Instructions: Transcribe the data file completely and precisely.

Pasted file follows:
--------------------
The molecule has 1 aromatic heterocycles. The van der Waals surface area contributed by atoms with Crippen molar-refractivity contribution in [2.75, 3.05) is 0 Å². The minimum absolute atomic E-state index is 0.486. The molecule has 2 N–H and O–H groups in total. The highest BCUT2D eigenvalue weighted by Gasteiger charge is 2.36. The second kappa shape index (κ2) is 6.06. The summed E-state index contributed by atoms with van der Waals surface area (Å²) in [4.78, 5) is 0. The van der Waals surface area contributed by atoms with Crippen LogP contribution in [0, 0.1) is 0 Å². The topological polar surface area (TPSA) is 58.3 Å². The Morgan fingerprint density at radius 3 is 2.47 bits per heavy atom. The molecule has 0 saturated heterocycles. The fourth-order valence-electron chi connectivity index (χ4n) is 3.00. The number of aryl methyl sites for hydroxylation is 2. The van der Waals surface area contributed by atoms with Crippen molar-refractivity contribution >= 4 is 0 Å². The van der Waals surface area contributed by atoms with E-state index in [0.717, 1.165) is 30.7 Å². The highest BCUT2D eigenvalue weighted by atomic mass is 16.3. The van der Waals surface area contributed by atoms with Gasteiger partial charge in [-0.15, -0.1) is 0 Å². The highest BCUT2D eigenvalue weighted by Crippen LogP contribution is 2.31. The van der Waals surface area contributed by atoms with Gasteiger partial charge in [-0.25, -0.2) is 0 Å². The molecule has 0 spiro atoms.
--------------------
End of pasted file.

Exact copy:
The molecule has 1 aromatic heterocycles. The van der Waals surface area contributed by atoms with Crippen molar-refractivity contribution in [2.75, 3.05) is 0 Å². The minimum absolute atomic E-state index is 0.486. The molecule has 2 N–H and O–H groups in total. The highest BCUT2D eigenvalue weighted by Gasteiger charge is 2.36. The second kappa shape index (κ2) is 6.06. The summed E-state index contributed by atoms with van der Waals surface area (Å²) in [4.78, 5) is 0. The van der Waals surface area contributed by atoms with Crippen LogP contribution in [0, 0.1) is 0 Å². The topological polar surface area (TPSA) is 58.3 Å². The Morgan fingerprint density at radius 3 is 2.47 bits per heavy atom. The molecule has 0 saturated heterocycles. The fourth-order valence-electron chi connectivity index (χ4n) is 3.00. The number of aryl methyl sites for hydroxylation is 2. The van der Waals surface area contributed by atoms with Crippen molar-refractivity contribution >= 4 is 0 Å². The van der Waals surface area contributed by atoms with E-state index in [0.717, 1.165) is 30.7 Å². The highest BCUT2D eigenvalue weighted by atomic mass is 16.3. The van der Waals surface area contributed by atoms with Gasteiger partial charge in [-0.15, -0.1) is 0 Å². The highest BCUT2D eigenvalue weighted by Crippen LogP contribution is 2.31. The van der Waals surface area contributed by atoms with Gasteiger partial charge in [-0.25, -0.2) is 0 Å². The molecule has 0 spiro atoms.